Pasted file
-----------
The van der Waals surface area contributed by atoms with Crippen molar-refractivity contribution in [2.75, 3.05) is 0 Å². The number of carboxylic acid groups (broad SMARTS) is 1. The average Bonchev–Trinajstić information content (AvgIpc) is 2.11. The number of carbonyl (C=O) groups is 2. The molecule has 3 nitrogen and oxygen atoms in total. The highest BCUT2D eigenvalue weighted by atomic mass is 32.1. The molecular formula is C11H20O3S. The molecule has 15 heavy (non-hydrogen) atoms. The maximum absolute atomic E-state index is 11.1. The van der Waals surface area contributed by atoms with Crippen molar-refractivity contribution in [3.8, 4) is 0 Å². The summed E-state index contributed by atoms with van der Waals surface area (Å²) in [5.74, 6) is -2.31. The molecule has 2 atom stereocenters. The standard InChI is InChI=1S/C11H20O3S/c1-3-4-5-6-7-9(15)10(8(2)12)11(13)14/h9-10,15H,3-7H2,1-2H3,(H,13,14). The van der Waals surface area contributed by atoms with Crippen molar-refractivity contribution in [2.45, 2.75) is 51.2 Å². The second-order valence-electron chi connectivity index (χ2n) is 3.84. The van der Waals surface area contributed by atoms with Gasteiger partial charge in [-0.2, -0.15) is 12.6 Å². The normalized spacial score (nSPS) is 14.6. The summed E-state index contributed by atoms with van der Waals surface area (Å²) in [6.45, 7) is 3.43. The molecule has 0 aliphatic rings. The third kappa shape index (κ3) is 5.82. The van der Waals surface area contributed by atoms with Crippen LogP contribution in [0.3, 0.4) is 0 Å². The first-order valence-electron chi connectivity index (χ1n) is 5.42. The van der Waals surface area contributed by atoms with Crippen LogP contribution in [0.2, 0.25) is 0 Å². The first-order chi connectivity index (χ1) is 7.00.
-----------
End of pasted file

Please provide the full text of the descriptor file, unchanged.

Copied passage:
The van der Waals surface area contributed by atoms with Crippen molar-refractivity contribution in [2.75, 3.05) is 0 Å². The number of carboxylic acid groups (broad SMARTS) is 1. The average Bonchev–Trinajstić information content (AvgIpc) is 2.11. The number of carbonyl (C=O) groups is 2. The molecule has 3 nitrogen and oxygen atoms in total. The highest BCUT2D eigenvalue weighted by atomic mass is 32.1. The molecular formula is C11H20O3S. The molecule has 15 heavy (non-hydrogen) atoms. The maximum absolute atomic E-state index is 11.1. The van der Waals surface area contributed by atoms with Crippen molar-refractivity contribution in [3.8, 4) is 0 Å². The summed E-state index contributed by atoms with van der Waals surface area (Å²) in [5.74, 6) is -2.31. The molecule has 2 atom stereocenters. The standard InChI is InChI=1S/C11H20O3S/c1-3-4-5-6-7-9(15)10(8(2)12)11(13)14/h9-10,15H,3-7H2,1-2H3,(H,13,14). The van der Waals surface area contributed by atoms with Crippen molar-refractivity contribution in [2.45, 2.75) is 51.2 Å². The second-order valence-electron chi connectivity index (χ2n) is 3.84. The van der Waals surface area contributed by atoms with Gasteiger partial charge in [-0.2, -0.15) is 12.6 Å². The normalized spacial score (nSPS) is 14.6. The summed E-state index contributed by atoms with van der Waals surface area (Å²) in [6.45, 7) is 3.43. The molecule has 0 aliphatic rings. The third kappa shape index (κ3) is 5.82. The van der Waals surface area contributed by atoms with Crippen LogP contribution in [0.3, 0.4) is 0 Å². The first-order valence-electron chi connectivity index (χ1n) is 5.42. The van der Waals surface area contributed by atoms with Crippen LogP contribution in [0.2, 0.25) is 0 Å². The first-order chi connectivity index (χ1) is 7.00.